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Timely Ghazal
by Alison Stone

Things you can’t control—love, weather, grace, time.
My favorite cliché is race against time.

Like an undertow, her phone sucks my teen
daughter into YouTube, Snapchat, FaceTime.

Our elm’s branches brought the power lines down.
In darkness, distortion of sound, space, time.

Time may change me—Bowie’s cranked-up voice
drifts from a passing car—but you can’t trace time.

She let her hair go silver, wears her lined
face without shame. Her motto—Embrace time.

Death is a salesman, shoes worn from peddling
silence, blank brochures, a briefcase of time.

My mother’s cancer isn’t novel. Nor
is yours. Our worst griefs commonplace as time.

In the high-tech future, will metal eggs
grow children, computer code replace time?

Focused on Eternity, poets tend
to lateness, sloppy with lowercase time.

Miss Havisham’s stopped clocks. White Rabbit’s watch.
Welles’ machine. Classics, a showcase for time.

Not all wounds heal. Not Columbine, Sandy
Hook. Not Parkland. Some don’t erase with time.

In a dream I float between stones and stars.
Wake with wisps of another name, place, time.

 

Published in Cider Press Review, Volume 20, Issue 4.

Alison StoneAlison Stone has published five poetry collections, including Ordinary Magic, (NYQ Books, 2016), Dangerous Enough (Presa Press 2014), and They Sing at Midnight, which won the 2003 Many Mountains Moving Poetry Award. She has been awarded Poetry’s Frederick Bock Prize and New York Quarterly’s Madeline Sadin award. A licensed psychotherapist, she has private practices in NYC and Nyack. www.stonepoetry.org www.stonetarot.com

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Lignin
by Alice Pettway

In Madagascar, the vanilla smells of old books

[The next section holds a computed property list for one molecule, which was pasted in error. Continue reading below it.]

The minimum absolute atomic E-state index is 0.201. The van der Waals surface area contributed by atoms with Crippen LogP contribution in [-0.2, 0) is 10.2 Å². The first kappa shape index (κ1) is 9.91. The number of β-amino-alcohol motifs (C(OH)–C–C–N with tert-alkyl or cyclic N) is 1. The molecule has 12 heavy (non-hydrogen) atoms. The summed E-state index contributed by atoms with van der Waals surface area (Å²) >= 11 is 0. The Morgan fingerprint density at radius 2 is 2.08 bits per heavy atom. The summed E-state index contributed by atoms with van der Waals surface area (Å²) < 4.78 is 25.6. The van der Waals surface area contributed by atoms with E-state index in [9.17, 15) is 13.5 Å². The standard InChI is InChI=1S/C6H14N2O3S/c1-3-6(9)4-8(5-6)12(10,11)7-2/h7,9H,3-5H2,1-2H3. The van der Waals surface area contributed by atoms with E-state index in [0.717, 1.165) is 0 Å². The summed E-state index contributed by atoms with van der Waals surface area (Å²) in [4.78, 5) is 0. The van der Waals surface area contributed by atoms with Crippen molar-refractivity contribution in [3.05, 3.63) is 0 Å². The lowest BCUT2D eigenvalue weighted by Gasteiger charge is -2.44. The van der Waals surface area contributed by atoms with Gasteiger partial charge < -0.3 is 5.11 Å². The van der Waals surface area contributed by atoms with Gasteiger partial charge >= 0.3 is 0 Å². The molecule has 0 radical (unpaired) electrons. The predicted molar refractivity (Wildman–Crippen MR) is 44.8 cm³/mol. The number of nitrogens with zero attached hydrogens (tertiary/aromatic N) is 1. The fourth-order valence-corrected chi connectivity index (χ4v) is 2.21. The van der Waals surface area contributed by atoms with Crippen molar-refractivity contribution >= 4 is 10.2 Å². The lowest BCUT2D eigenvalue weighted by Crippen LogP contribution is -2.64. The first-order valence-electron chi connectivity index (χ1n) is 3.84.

traded across the street from the bar that drank
my college rent. Volatile compounds hide
in so many things that mean home—a spoon
of extract sinking into eggs and sugar, almonds,
an old letter steamed open that says I am waiting for you;
come back. And another that says, I am gone.

 

Published in Cider Press Review, Volume 20, Issue 4.

Alice PettwayAlice Pettway’s work has appeared or is forthcoming in The Bitter Oleander, The Miami Herald, The Progressive, Teaching Tolerance, The Threepenny Review and WomenArts Quarterly. Her first full-length poetry collection, The Time of Hunger | O Tempo de Chuva, was published by Salmon Poetry in 2017. Pettway’s second and third books, Moth and Station Lights, are forthcoming in 2019 and 2021. She is a former Lily Peter fellow, Raymond L. Barnes Poetry Award winner, and three-time Pushcart Prize nominee. Currently, she lives and writes in Shanghai, China.

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Mr. Mayor Offers to Splurge on Whatever You Desire: Sale Items Only
by Andrew Wittstadt

Two heartbreaks ago you said,
“no trash heaps, no more”
but the shopping mall’s much better
in the afternoons when everyone else
is working, shoveling organs
from the left pile to the right.
“All’s fair sale,” said Mr. Mayor.
The dogs followed behind
close enough to trip on his trousers.
“Sale today,” he said. “Buying today,” said the dogs.
“I’m here to buy a new heartbreak,” you said.
“Why didn’t you say so?” asked Mr. Mayor.
The dogs howled, “3.99, 3.99,” and ran to the fountain
centered in the tile mosaic floor and drank from it.
Mr. Mayor sat on the fountains edge and rolled up his sleeve
before plunging arm-length to the blue bottom tiles.
He grabbed control of your hand
and placed the wet change in palm.
“That should be enough,” he said,
and pointed to the store adjacent.
The neon heartbreak store displayed a large sign,
3.99 unlimited refills.
 

Published in Cider Press Review, Volume 20, Issue 4.

Andrew WittstadtAndrew Wittstadt is currently an MFA candidate in poetry at McNeese State University in Lake Charles, Louisiana where he serves as poetry editor for The McNeese Review. His work has appeared in The New Limestone Review and Foothill: A Journal of Poetry, among others.

 

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